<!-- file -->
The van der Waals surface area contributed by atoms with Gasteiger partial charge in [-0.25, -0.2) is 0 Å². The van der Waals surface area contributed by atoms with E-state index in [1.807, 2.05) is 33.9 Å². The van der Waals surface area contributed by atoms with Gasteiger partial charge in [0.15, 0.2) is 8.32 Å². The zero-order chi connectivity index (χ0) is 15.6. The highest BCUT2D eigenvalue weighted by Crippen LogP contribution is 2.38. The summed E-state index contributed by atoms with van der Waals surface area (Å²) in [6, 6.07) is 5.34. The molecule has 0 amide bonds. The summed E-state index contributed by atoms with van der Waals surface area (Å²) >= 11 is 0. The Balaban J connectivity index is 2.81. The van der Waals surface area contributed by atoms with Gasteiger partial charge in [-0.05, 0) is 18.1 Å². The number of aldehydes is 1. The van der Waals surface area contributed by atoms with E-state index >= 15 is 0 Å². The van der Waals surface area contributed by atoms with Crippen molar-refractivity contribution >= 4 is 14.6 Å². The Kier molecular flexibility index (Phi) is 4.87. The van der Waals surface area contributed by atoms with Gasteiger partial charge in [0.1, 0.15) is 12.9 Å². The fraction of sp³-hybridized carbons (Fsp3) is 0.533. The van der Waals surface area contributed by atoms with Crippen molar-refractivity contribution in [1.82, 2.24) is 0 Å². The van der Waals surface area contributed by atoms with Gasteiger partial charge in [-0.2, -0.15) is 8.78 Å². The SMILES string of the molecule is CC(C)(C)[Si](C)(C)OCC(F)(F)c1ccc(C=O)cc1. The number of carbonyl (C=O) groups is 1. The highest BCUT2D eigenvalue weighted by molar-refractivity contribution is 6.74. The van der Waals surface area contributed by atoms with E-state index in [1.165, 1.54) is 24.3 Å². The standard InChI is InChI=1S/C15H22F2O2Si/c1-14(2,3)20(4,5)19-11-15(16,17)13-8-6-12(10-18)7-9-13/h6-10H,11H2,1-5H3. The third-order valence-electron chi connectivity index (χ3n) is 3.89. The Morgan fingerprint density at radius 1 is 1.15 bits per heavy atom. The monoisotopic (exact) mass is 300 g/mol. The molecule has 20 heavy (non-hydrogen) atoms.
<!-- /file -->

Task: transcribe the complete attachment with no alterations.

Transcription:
The van der Waals surface area contributed by atoms with Gasteiger partial charge in [-0.25, -0.2) is 0 Å². The van der Waals surface area contributed by atoms with E-state index in [1.807, 2.05) is 33.9 Å². The van der Waals surface area contributed by atoms with Gasteiger partial charge in [0.15, 0.2) is 8.32 Å². The zero-order chi connectivity index (χ0) is 15.6. The highest BCUT2D eigenvalue weighted by Crippen LogP contribution is 2.38. The summed E-state index contributed by atoms with van der Waals surface area (Å²) in [6, 6.07) is 5.34. The molecule has 0 amide bonds. The summed E-state index contributed by atoms with van der Waals surface area (Å²) >= 11 is 0. The Balaban J connectivity index is 2.81. The van der Waals surface area contributed by atoms with Gasteiger partial charge in [-0.05, 0) is 18.1 Å². The number of aldehydes is 1. The van der Waals surface area contributed by atoms with E-state index >= 15 is 0 Å². The van der Waals surface area contributed by atoms with Crippen molar-refractivity contribution >= 4 is 14.6 Å². The Kier molecular flexibility index (Phi) is 4.87. The van der Waals surface area contributed by atoms with Gasteiger partial charge in [0.1, 0.15) is 12.9 Å². The fraction of sp³-hybridized carbons (Fsp3) is 0.533. The van der Waals surface area contributed by atoms with Crippen molar-refractivity contribution in [1.82, 2.24) is 0 Å². The van der Waals surface area contributed by atoms with Gasteiger partial charge in [-0.2, -0.15) is 8.78 Å². The SMILES string of the molecule is CC(C)(C)[Si](C)(C)OCC(F)(F)c1ccc(C=O)cc1. The number of carbonyl (C=O) groups is 1. The highest BCUT2D eigenvalue weighted by molar-refractivity contribution is 6.74. The van der Waals surface area contributed by atoms with E-state index in [1.165, 1.54) is 24.3 Å². The standard InChI is InChI=1S/C15H22F2O2Si/c1-14(2,3)20(4,5)19-11-15(16,17)13-8-6-12(10-18)7-9-13/h6-10H,11H2,1-5H3. The third-order valence-electron chi connectivity index (χ3n) is 3.89. The Morgan fingerprint density at radius 1 is 1.15 bits per heavy atom. The monoisotopic (exact) mass is 300 g/mol. The molecule has 20 heavy (non-hydrogen) atoms.